That works for me. If you couldn’t tell, I’m fiercely independent and slightly neurotic, so I tend to do a lot of stuff myself. So far it’s worked out fine for me, but it’d probably be terrible advice to give to most everyone else.

So yes, take the input from others. But most of all understand yourself, what your preferences are, and get started.

Speaking tip #2: Be yourself on stage 🤪

Another thing that’s tough to do when you’re just starting off is figuring out your “style”.

If you’ve ever seen me on stage, I wave my hands around like a madman. My slides are brief and have a bunch of silly emoji on them. If you’ve ever seen Mark Allison speak, he opens with a magic trick almost every time. If you’ve ever seen Christina or Huyen speak, they do live coding. I wouldn’t dare attempt either of those as I’d probably kill someone.

It’s easy to think that just mimicking someone else’s style is the answer, but it most likely isn’t. You’ll ultimately need to find a way to do things that feel natural to you. And while it might take some work and introspection to figure that out, the biggest benefit is that it’s going to make preparing and presenting a lot easier. When you practice by doing what comes naturally to you, it makes the final show on stage a hell of a lot easier.

And remember, people are there to see you, so be yourself! Of course they’re interested in the topic, but they came into that room to see you talk about it, not someone else. Be proud, be confident!

Now all that said, there are some tactical things you’ll want to avoid. Chet Haase has this great talk called “Top Tips for Terrible Tech Talks” that’s worth a watch.

https://www.youtube.com/watch?v=osVpqz10UP8

It’s satirical and funny, but at its core has some really good tips on some of the tactical things you’ll want to avoid in a talk. Highly recommended.

Speaking tip #3: Don’t forget, we’re rooting for you! 🤗

This may sound obvious, but it bears repeating especially when you’re anxious on stage: we want you to do well!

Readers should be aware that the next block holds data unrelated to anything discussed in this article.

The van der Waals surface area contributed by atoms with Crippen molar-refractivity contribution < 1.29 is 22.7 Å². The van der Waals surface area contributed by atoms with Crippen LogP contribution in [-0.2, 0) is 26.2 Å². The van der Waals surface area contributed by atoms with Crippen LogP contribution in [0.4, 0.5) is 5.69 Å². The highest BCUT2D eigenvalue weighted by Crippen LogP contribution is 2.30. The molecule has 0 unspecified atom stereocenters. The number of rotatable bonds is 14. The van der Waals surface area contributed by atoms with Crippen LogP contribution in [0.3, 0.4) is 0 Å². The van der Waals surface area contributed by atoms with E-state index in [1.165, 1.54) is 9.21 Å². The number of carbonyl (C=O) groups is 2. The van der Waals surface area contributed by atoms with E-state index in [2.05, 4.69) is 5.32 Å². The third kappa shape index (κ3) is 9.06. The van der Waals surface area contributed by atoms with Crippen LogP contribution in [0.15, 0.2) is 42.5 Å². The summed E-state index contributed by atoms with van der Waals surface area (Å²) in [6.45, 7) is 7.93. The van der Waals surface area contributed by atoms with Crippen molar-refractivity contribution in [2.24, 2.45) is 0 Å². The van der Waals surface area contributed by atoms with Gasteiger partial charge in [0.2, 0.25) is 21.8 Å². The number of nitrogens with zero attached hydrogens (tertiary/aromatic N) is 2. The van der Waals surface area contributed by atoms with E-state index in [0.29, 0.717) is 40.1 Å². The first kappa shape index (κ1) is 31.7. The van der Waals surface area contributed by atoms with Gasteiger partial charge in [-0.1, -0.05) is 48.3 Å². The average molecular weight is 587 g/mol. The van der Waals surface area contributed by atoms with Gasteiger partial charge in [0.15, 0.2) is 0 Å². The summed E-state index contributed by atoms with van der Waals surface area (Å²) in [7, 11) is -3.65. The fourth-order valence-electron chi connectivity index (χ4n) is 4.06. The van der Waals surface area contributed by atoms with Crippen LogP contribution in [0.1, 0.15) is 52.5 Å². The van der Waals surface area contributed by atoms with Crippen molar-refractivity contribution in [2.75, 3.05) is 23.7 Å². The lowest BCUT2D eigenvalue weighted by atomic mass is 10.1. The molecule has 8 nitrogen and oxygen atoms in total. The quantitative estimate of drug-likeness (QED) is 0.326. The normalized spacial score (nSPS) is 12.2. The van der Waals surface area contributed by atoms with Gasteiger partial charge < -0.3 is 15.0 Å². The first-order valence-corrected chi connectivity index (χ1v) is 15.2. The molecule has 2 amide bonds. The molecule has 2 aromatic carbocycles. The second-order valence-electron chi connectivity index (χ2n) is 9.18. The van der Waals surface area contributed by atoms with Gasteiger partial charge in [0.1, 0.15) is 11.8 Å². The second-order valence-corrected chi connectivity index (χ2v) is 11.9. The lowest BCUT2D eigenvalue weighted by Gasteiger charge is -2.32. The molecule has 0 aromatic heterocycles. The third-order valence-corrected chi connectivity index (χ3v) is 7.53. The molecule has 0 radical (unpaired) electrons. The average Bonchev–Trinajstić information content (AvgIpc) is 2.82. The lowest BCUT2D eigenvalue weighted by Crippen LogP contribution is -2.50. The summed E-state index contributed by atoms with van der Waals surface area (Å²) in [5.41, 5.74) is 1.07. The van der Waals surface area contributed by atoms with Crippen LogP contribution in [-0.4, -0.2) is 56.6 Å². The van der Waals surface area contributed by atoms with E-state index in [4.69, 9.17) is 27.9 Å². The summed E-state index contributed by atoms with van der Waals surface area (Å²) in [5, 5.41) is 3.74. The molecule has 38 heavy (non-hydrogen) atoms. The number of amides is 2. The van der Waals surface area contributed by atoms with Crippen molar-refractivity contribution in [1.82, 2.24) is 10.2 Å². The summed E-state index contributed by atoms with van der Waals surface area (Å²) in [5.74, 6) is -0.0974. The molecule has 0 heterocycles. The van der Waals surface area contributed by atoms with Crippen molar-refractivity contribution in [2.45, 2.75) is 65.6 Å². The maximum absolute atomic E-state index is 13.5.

Literally nobody wants to go back to the office and say, “Wow, I saw Dan completely implode on stage. It was a disaster and it was awesome!” We want to go back and say how much we learned, how great the talk was, and how inspired we are to get cracking on something new. What you as a speaker want and what we as an audience want are exactly the same.

You’ve done the work, so relax. Execute. You’re ready. And really, what’s the worst that happens? You flub a couple lines? Nobody will notice. You fall of stage? Hell, you’ve got an amazing story to tell.

And remember, when it’s over, it’s over. It’s a success no matter what because you accomplished something that most people can’t. Be proud of that and don’t look back or nitpick your work. You did it!

🧙‍ Contribution #3: Mentoring

This type of contribution is for folks who aren’t really into putting themselves out there in a public space that reading and writing demand. But that doesn’t make it any less important and valuable, not by a long shot.

So many people need mentoring, but I think it can be easy to forget how hard is to be a beginner who is just getting started. When you’re just starting out (if you can remember) you crave direction and guidance, and it can be hard to find that.

What’s wonderful about mentoring is that you can provide exactly what people are looking for. Even better, the work you put in doesn’t just have a positive effect for a few months — you’re setting someone up for long-term success. You’re establishing the foundation of how they’ll do their work for years to come, and that has a compounding effect for all the people they’ll eventually work with and mentor themselves.

And I have to say, there is nothing like seeing someone grow right in front of you, sometimes far beyond you. It’s by far one of the most rewarding things you can be a part of.

So if that sounds like something you’d want to do, here are some things to keep in mind.

Mentoring tip #1: 100% expertise is not required 📚

It probably goes without saying, but you can’t possibly know everything. But sometimes I think people avoid becoming mentors because they feel like they don’t know “enough”, when in reality they probably know plenty.